Thursday, October 22, 2009

At least it's not a six-month deployment to Iraq.

Tom and I have made a difficult decision this week that seems a little crazy on the surface.  We have decided to do the high-dose IV interferon in Houston.  Which means that Rachael and I will basically be moving there for a month.  I have many reasons for wanting to do this, even though it means we will be separated and financially it is scary but it comes down to this:  We cannot make decisions that we will later look back on.  This is a common refrain, especially among Melanoma Warriors because so much of the treatment has mixed results at best.  We have to make decisions we know that we will not be able to regret.

We have been offered a trial for Rachael's treatment of interferon.  The standard way of administering it has been four weeks of high dose through an IV, followed by 48 weeks of a subcutaneous injection done three times per week at home.  The trial would mean the same high dose IV, however the "sub-q" injections would be done only once per week and the intereron would be "pegylated".  I asked her oncologist, Dr. H. what this means and he said, "pegylation is a chemical process that prevents a medicine from being cleared from the body as quickly."  He said that he believes the 3x per week injection is actually out of the system within a few hours but he thinks they will find that they pegylated interferon stays in the body throughout the week so that she will have at least a low dose in her at all times.

Are there any chemists out there who can explain all this to me?

This trial appeals to me for many reasons.  First of all, there is mixed research about the effectiveness of continuing after the one month high dose.  The results of going ahead with the additional 48 weeks do not seem to offer much additional benefit.  Having said this, her oncologist, as well as the oncologists of the other parents I have spoken to who have children with melanoma all believe we would be crazy to not do it.  I've actually written about my angst regarding interferon here.  So the idea of a trial which Dr. H. has said it is essentially the same medication and they expect it to perform much the same way and which might just show better results and saves Rachael 96 injections over the course of a year sounds like something I want to sign up for.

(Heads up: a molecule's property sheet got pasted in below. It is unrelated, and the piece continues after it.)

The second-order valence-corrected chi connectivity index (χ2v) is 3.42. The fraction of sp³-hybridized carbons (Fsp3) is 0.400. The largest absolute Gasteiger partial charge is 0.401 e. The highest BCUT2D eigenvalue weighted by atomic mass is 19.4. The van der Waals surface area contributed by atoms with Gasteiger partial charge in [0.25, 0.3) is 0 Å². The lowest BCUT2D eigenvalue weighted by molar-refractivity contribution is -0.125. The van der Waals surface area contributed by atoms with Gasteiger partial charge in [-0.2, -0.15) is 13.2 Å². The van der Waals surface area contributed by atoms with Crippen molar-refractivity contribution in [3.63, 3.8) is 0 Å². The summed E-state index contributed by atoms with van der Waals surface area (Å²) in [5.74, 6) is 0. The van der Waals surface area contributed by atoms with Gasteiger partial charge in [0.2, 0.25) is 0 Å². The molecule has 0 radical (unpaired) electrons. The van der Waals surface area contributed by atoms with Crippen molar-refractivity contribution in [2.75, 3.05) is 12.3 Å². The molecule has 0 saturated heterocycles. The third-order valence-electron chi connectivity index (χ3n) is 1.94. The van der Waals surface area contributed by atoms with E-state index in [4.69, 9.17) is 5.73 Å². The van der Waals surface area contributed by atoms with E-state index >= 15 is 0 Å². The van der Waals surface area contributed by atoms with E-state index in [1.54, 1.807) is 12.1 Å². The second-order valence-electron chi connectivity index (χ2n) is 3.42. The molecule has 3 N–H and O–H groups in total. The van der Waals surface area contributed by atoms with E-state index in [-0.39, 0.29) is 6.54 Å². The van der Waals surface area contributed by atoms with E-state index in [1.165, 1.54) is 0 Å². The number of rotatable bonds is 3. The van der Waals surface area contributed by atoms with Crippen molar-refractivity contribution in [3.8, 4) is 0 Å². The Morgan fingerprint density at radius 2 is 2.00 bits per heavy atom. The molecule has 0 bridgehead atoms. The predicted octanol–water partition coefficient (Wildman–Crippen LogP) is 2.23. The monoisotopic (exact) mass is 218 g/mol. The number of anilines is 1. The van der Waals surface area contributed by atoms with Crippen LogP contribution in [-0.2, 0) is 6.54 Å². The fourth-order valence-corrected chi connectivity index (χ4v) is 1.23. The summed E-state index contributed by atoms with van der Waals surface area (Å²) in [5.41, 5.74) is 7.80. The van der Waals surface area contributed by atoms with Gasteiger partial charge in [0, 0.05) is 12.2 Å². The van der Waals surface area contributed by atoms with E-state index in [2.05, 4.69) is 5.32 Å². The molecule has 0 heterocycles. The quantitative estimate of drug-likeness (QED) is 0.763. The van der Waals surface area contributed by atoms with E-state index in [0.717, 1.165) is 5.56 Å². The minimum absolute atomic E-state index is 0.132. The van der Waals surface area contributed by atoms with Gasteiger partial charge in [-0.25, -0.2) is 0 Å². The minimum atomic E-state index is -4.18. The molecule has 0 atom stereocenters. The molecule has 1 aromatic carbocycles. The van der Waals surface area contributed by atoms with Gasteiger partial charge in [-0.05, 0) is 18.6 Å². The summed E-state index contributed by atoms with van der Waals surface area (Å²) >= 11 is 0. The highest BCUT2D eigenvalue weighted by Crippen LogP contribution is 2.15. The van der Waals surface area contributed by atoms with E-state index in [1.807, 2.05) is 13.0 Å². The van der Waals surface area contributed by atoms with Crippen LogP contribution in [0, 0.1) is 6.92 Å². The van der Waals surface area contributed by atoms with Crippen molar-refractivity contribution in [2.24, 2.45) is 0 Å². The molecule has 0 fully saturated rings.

I think this is a better plan for our mental health.  Because I know the results are mixed I can absolutely see in three or four or ten months into this thing we will have moments of "This is stupid!  Why are we even doing this?"  Being in a trial that may help pave the way for better treatment will help us in those moments.  That thought won't necessarily help Rachael but avoiding the 96 extra shots would get her vote.

Then there is the fact that we can always opt-out of the trial but we only have one chance to opt-in.

There is just the one big down-side to all this and that is we cannot do any of our treatment at our local children's hospital.  It must all be done in Houston which means of course the temporary move there for the month and frequent trips (probably once a month with a few overnights here and there) for the next year.

This is going to be hard but I have to say, after my experience in a different - albeit wonderful - hospital, I am honestly really relieved that we won't be splitting her treatment.  I know our local hospital is very good and I've heard great reports and if we had started here I probably wouldn't want to go anywhere else.  I just feel better doing it all at MD Anderson.  It's our hospital.